Alcohol undoubtedly stresses the liver’s detoxification pathways and desynchronizes the liver clock from the master clock.2 As the liver’s clock becomes disconnected from the system, liver activity and function no longer addresses the body’s needs at a particular time. Researchers suggest that there may be times during the day when the circadian clock is more vulnerable to the damaging effects of alcohol, times when it’s best to avoid alcohol.2 Unfortunately, (or fortunately), that time is yet to be determined but the its implications are monumental. Laboratory studies also show that alcohol mediates changes to the intestinal clock.2
All health products (supplements, herbs, medications) taken orally are processed by the liver before going to target organs. Since the liver functions as a completely different organ depending on the time of day2, treatments implemented at different times of day could yield better results with fewer side effects. In one study, taking antihypertensives in the evening (compared to morning) showed a greater reduction in cardiovascular events (CVEs) and cardiovascular mortality5.
The Circadian Rhythm and Diabetes
Extreme levels (high or low) of glucose levels are life-threatening medical emergencies. Together, the master clock and liver clock modulate baseline levels of glucose, and its regulating hormones glucagon and insulin.4 This ensures that glucose levels are kept within a safe physiological range, regardless of fluctuations in sleep/wake and feeding cycles. This has tremendous implications on the treatment of type II Diabetes. Diet, poor lifestyle choices and irregular work times are all risk factors for developing type II diabetes.2 Understanding the degree of effect that circadian dysregulation has on insulin and glucose levels would also show the extent that lifestyle choices contribute to the disease process. This would enable naturopathic doctors to better predict the magnitude of benefit of lifestyle and dietary recommendations which are cornerstones of type II Diabetes treatment.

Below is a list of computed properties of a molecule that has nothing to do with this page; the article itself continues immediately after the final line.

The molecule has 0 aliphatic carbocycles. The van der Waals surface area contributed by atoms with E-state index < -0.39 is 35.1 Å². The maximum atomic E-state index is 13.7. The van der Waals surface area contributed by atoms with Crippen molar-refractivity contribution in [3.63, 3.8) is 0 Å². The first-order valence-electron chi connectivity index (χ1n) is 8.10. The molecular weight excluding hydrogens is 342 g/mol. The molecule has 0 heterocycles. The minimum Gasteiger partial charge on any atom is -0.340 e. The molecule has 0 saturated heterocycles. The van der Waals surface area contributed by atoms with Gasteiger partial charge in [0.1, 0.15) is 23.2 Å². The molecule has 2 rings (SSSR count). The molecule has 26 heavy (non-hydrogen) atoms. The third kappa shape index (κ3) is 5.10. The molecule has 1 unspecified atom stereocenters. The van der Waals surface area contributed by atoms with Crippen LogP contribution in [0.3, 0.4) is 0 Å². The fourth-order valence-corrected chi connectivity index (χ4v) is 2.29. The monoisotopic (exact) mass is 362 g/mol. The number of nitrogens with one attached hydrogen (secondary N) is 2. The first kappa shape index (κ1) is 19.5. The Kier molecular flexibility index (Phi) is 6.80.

The Circadian Rhythm and Diet
A meal rich in a particular type of nutrient, fat, protein or carbohydrate, has different effects on the body when consumed at different times of the day. People who regularly eat high fat meals at the end of the day are more likely to increase fat synthesis, have elevated cholesterol and fat), and cardiac dysfunction.2 In another study, rodents were forced to eat during times when they should have been sleeping and gene expression in all organ clocks shifted by 12 hours.2 These same mice also showed significant weight gain.2 We might finally have the answer to why that midnight or mid-morning snack might not be the best idea.
What this all means for the future medicine and your health
Furthering our understanding of the circadian system ripples into just about every area of health. It provides insight into and hope for conditions where circadian dysfunction is common that do not yet have a cure, including schizophrenia6, Alzheimer’s, Parkinson’s and Huntingdon disease.7 It means implementing preventative strategies earlier in conditions where circadian dysfunction is a risk factor.4 It’s providing us with more accurate and reliable prognostic factors.
Heart attacks of a certain nature (STEMI) are more likely to happen in the morning.5 Consequently, symptom onset time might be a better prognostic factor than the current prognostic factor used – duration of restricted blood flow.5 This brings to question whether current standards and interventions are to par with research is showing. Further research is necessary.